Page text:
Patellar tendinitis

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Not to be confused with Runner's knee which often affects runners; or Sinding-Larsen and Johansson syndrome and Osgood-Schlatter disease which primarily affect young athletes.
Patellar tendinitis
Patellar Tendonitis.jpg
Specialty Rheumatology Edit this on Wikidata

Patellar tendinitis (patellar tendinopathy, also known as jumper's knee), is a relatively common cause of pain in the inferior patellar region in athletes. It is common with frequent jumping and studies have shown it may be associated with stiff ankle movement and ankle sprains.[1][2]

Signs and symptoms[edit]

Jumper's knee (patellar tendinopathy, patellar tendinosis, patellar tendinitis) commonly occurs in athletes who are involved in jumping sports such as basketball and volleyball. Patients report anterior knee pain, often with an aching quality. The symptom onset is insidious. Rarely is a discrete injury described. Usually, involvement is infrapatellar at or near the infrapatellar pole, but it may also be suprapatellar.

Depending on the duration of symptoms, jumper's knee can be classified into 1 of 4 stages, as follows:

Stage 1Pain only after activity, without functional impairment

Stage 2Pain during and after activity, although the patient is still able to perform satisfactorily in his or her sport

Stage 3Prolonged pain during and after activity, with increasing difficulty in performing at a satisfactory level

Stage 4Complete tendon tear requiring surgical repair

It begins as inflammation in the patellar tendon where it attaches to the patella and may progress by tearing or degenerating the tendon. Patients present with an ache over the patella tendon. Most patients are between 10 and 16 years old. Magnetic resonance imaging can reveal edema (increased T2 signal intensity) in the proximal aspect of the patellar tendon.


It is an overuse injury from repetitive overloading of the extensor mechanism of the knee. The microtears exceed the body's healing mechanism unless the activity is stopped.

Among the risk factors for patellar tendonitis are low ankle dorsiflexion, weak gluteal muscles, and muscle tightness, particularly in the calves, quadriceps muscle, and hamstrings.[3]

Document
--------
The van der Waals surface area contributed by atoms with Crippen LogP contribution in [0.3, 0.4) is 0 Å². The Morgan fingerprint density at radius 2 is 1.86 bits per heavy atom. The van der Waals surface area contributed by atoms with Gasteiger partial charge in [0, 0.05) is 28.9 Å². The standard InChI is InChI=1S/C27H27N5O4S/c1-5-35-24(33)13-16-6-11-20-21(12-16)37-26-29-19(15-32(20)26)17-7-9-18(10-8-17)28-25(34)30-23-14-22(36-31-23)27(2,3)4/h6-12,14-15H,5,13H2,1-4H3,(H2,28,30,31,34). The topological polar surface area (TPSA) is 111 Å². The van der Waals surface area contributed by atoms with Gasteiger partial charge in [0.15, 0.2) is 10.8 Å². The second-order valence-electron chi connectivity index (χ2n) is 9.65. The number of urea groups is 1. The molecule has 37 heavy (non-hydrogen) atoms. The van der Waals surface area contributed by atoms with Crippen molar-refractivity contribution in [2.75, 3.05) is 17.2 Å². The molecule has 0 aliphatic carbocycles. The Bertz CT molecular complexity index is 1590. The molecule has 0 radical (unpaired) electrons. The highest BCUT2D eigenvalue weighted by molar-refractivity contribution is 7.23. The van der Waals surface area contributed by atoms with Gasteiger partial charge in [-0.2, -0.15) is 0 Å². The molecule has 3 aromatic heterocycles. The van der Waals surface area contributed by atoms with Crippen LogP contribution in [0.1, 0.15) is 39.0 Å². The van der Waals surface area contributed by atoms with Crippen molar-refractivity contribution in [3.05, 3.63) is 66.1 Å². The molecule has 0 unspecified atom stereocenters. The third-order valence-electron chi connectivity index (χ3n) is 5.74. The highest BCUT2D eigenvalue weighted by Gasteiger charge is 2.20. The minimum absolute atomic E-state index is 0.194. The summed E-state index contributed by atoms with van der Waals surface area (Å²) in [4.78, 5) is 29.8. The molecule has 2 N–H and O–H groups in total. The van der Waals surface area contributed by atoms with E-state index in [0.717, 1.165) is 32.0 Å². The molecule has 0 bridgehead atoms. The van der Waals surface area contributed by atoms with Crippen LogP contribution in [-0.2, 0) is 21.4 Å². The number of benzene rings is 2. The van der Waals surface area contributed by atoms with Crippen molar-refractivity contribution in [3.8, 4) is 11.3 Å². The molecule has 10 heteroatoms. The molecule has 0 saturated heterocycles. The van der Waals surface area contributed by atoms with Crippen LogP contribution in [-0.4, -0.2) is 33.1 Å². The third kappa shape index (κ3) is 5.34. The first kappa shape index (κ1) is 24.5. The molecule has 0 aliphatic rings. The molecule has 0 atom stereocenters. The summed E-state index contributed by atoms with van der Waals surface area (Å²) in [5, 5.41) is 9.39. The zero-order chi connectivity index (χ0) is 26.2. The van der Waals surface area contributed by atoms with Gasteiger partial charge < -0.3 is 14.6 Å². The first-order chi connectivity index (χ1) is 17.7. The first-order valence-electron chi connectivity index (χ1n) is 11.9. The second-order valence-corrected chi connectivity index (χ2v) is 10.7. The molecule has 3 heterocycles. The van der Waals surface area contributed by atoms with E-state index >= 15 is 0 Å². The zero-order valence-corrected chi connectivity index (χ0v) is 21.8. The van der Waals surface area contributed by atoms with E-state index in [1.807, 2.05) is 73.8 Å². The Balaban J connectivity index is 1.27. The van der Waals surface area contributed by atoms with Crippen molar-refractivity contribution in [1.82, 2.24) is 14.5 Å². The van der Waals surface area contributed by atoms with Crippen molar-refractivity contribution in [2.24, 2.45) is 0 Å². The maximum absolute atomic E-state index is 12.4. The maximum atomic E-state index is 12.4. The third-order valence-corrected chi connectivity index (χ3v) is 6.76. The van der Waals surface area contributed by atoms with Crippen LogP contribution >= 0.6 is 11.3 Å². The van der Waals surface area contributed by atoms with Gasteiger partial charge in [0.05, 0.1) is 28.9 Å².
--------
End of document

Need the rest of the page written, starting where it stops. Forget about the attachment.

The injury occurs to athletes in many sports.



Early stages may be treated conservatively using the R.I.C.E methods.

  1. Rest
  2. Ice
  3. Compression
  4. Elevation

Exercises involving eccentric muscle contractions of the quadriceps on a decline board are strongly supported by extant literature.[4][5][6][7] A physical therapist may also recommend specific exercises and stretches to strengthen the muscles and tendons, eg. cycling or swimming. Use of a strap for jumper's knee and suspension inlays for shoes may also reduce the problems.

Should this fail, autologous blood injection, or platelet-rich plasma injection may be performed and is typically successful though not as successful as high volume saline injection (Crisp et al.).[citation needed] Uncommonly it may require surgery to remove myxoid degeneration in the tendon. This is reserved for patients with debilitating pain for 6–12 months despite conservative measures. Novel treatment modalities targeting the abnormal blood vessel growth which occurs in the condition are currently being investigated. New research shows that knee operations in most cases have no better effects than exercise programs, and that most knee operations thus can be avoided.

See also[edit]


  1. ^
  2. ^ Backman, Ludvig J.; Danielson, Patrik (2011). "Low Range of Ankle Dorsiflexion Predisposes for Patellar Tendinopathy in Junior Elite Basketball Players: A 1-Year Prospective Study". Am J Sports Med. 39: 2626–2633. doi:10.1177/0363546511420552. 
  3. ^ Koban, Martin (2013). Beating Patellar Tendonitis. pp. 20–25. ISBN 978-1491049730. 
  4. ^ annell LJ, Taunton JE, Clement DB, Smith C, Khan KM (2001). "A randomised clinical trial of the efficacy of drop squats or leg extension/leg curl exercises to treat clinically diagnosed jumper's knee in athletes: pilot study". Br J Sports Med. 35 (1): 60–4. doi:10.1136/bjsm.35.1.60. PMC 1724276Freely accessible. PMID 11157465. 
  5. ^ Purdam CR, Jonsson P, Alfredson H, Lorentzon R, Cook JL, Khan KM (2004). "A pilot study of the eccentric decline squat in the management of painful chronic patellar tendinopathy". Br J Sports Med. 38 (4): 395–7. doi:10.1136/bjsm.2003.000053. PMC 1724885Freely accessible. PMID 15273169. 
  6. ^ Kongsgaard M, Aagaard P, Roikjaer S, Olsen D, Jensen M, Langberg H, Magnusson SP (2006). "Decline eccentric squats increases patellar tendon loading compared to standard eccentric squats". Clin Biomech. 21 (7): 748–54. doi:10.1016/j.clinbiomech.2006.03.004. 
  7. ^ Håvard Visnes; Roald Bahr (2007). "The evolution of eccentric training as treatment for patellar tendinopathy (jumper's knee): a critical review of exercise programmes". Br J Sports Med. 41 (4): 317–23. doi:10.1136/bjsm.2006.032417. PMC 2658948Freely accessible. PMID 17261559. 

Further reading[edit]

External links[edit]

External resources